Fracture of silicon at low length scales
October 1-6, 2017
At small length scales, perhaps no material is more industrially important than silicon. It enabled the information age, and micro-electro-mechanical systems (MEMS) made of silicon are increasingly integrated into our daily lives via smartphones. Classically, silicon is known as a brittle material, whose sharp brittle-ductile transition (BDT) occurs within a matter of one or two degrees Celsius at a temperature between 500 and 800 °C depending on the microstructure, strain rate, and crystal orientation . However, recent advances in sample miniturization has revealed that plastic compressive deformation can occur in silicon at room temperature if the sample size is reduced below 400 nm . This raised the question of whether silicon’s intrinsic fracture toughness also changed at reduced length scales. The development of many new micro-geometries for measurement of fracture toughness allowed this question to be comprehensively answered for the micron length scale – with the answer being no . However, this didn’t necessitate that the BDT was unaffected.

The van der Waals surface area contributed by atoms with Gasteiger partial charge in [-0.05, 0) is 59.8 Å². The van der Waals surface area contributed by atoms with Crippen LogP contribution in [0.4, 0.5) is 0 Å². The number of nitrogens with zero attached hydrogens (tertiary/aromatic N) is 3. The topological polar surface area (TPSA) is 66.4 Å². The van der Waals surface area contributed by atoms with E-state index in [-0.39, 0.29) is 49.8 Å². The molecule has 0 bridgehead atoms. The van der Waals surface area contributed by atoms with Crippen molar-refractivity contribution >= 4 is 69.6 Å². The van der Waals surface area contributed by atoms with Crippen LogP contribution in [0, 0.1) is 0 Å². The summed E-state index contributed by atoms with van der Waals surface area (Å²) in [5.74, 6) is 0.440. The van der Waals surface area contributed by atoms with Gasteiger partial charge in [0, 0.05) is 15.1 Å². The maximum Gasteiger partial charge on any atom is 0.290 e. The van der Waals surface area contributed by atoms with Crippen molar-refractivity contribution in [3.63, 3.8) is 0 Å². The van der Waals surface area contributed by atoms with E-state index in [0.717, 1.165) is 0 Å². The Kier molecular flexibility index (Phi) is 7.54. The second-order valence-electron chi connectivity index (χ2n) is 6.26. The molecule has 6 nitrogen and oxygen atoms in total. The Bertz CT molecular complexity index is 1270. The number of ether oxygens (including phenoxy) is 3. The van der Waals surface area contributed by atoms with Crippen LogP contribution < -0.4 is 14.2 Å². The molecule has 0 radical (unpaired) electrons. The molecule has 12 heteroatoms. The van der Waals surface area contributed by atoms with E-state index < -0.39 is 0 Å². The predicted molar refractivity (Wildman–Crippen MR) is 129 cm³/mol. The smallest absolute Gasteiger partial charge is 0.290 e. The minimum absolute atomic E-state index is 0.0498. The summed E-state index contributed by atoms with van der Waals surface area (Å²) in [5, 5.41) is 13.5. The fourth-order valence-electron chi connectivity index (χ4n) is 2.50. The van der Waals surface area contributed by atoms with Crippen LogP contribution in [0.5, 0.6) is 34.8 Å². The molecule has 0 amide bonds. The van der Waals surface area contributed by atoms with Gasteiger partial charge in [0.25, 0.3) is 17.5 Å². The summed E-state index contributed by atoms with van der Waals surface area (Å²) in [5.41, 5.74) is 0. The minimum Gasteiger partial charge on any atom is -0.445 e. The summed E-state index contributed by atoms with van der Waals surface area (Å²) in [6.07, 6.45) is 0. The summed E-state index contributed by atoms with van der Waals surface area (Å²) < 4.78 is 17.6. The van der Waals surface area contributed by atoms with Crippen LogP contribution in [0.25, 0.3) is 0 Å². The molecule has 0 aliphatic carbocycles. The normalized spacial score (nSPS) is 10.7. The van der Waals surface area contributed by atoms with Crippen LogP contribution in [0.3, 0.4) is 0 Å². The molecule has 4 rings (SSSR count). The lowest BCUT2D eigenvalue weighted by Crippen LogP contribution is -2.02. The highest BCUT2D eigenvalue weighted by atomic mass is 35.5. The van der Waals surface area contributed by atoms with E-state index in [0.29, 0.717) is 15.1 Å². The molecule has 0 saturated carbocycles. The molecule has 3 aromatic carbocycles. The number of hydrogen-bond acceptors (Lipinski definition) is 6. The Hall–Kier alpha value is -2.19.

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Jeffrey M. Wheeler, "Fracture of silicon at low length scales" in "Nanomechanical Testing in Materials Research and Development VI", Karsten Durst, Technical University of Darmstadt, Germany Eds, ECI Symposium Series, (2017). http://dc.engconfintl.org/nanomechtest_vi/112